Gnucash Days

I just had one of those gnucash days.

Every couple of weeks, I decide to sit down for an hour or two to catch up on my personal accounting. Suddenly, the sun has set, my legs have atrophied, and I realize I’ve forgotten to have lunch and dinner. Does this happen to anyone else?

Ostensibly, tracking personal finances should be a relatively simple matter for someone like myself without substantial assets or investments. But gnucash (or any other accounting program, I suppose) makes it difficult to “fudge” any numbers—if you started the week with $27.61 in your wallet and ended with $19.05, you need to say where that money went. I do have “unknown income” and “unknown expenses” categories, but they really bug me so I try to keep the totals down to a minimum.

The bigger problems are reconciling bank transfers, mortgages and loans (interest and principle), etc., when my financial institutions don’t always provide the best online tracking and reporting. For example, my bank has a “current balance” through web access, but that balance might be ahead of what the ledger shows (i.e., there are transactions reflected in “current balance” but not on the ledger)—and the “current balance” itself can be a day or two behind schedule.

I also wish gnucash were just a little bit better. It really feels like it’s been stuck for a couple of years now while all the other applications I use regularly (Firefox,, Gnome generally) have gone through major revision, and are genuinely fun to use.

In August 2003, the gnucash team issued a call for help. I admit I did not rise to the occasion, but I did expect more developers to respond. Gnucash seems to me to be an ideal open source project to attract hackers—almost everyone needs to use some kind of personal finance package eventually, and there are innumerable “scratch-an-itch” type clever solutions that could be implemented (automating web transactions with financial institutions, for example).

But Gnucash is brittle. The user interface is often awkward, and it’s awfully easy to lose work you’ve done. For example, clicking on “close” on a report makes the report just plain disappear, but clicking on “close” while looking at an account just closes that ledger. If you get into the custom of clicking “close,” you’ll lose the report you just created. And if you click “yes” when exiting you’ll lose all the work you’ve done in the session if you haven’t saved. I realize this is typically how word processors work, but I think many of us have different intuitive expectations from a finance program.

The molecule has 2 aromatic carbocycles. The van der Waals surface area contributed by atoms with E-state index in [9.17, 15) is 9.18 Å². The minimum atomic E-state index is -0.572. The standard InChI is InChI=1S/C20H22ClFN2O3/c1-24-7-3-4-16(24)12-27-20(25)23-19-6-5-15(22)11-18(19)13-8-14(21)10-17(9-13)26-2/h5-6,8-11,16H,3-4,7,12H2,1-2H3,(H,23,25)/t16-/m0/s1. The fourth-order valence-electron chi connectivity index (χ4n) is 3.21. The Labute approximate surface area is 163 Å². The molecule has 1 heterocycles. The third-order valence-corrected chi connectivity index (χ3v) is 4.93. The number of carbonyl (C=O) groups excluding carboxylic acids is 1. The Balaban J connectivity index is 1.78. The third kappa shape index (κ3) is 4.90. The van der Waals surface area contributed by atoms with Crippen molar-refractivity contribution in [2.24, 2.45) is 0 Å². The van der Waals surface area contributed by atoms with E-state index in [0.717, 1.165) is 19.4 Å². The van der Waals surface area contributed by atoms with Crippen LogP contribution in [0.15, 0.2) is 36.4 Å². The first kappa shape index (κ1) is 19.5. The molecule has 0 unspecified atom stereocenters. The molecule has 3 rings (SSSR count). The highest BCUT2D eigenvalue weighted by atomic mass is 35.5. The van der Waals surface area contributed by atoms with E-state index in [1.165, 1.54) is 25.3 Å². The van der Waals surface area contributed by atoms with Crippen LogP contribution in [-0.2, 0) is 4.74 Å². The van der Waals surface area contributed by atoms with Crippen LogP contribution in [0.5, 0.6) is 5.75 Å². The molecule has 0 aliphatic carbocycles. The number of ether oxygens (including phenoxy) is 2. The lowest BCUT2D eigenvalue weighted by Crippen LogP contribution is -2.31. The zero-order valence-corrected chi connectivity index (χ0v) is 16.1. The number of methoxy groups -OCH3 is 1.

Here’s a solution to one problem I’ve encountered repeatedly, just to make this blog entry at least somewhat useful: if you move your account files to another computer or path, you’ll lose all your reports. They’re still there in ~/.gnucash/books, but they don’t go with the data files. If you move the data file *back*, you still won’t have your reports, because gnucash will have “forgotten” them.

If you look in ~/.gnucash/books, you’ll see a file corresponding to the path of each data set you have, with %2F substituted for /. Copy the file there to the corresponding name of your new data file.

Now edit ~/.gnome/GnuCash and find the section that corresponds to your old data file, and create a new section with all the same data except the title ( [MDI : ]). That should do it.

If someone knows a simpler way to do this, please let me know. Also if anyone has any inspiring ideas about what might move the gnucash project forward, I’d be interested in hearing ideas.

1 comment

  1. Ryan Stutsman Jan 28

    Couldn’t agree more. I know I should do something about it. But I hate finances! That’s why I’m prone to complain about GnuCash in the first place.

    I certainly have no desire to code on software that helps you do one of the most insufferable tasks of all time.

    If GnuCash, as you said, would make any kind of advancement I’d be satisfied to use it.

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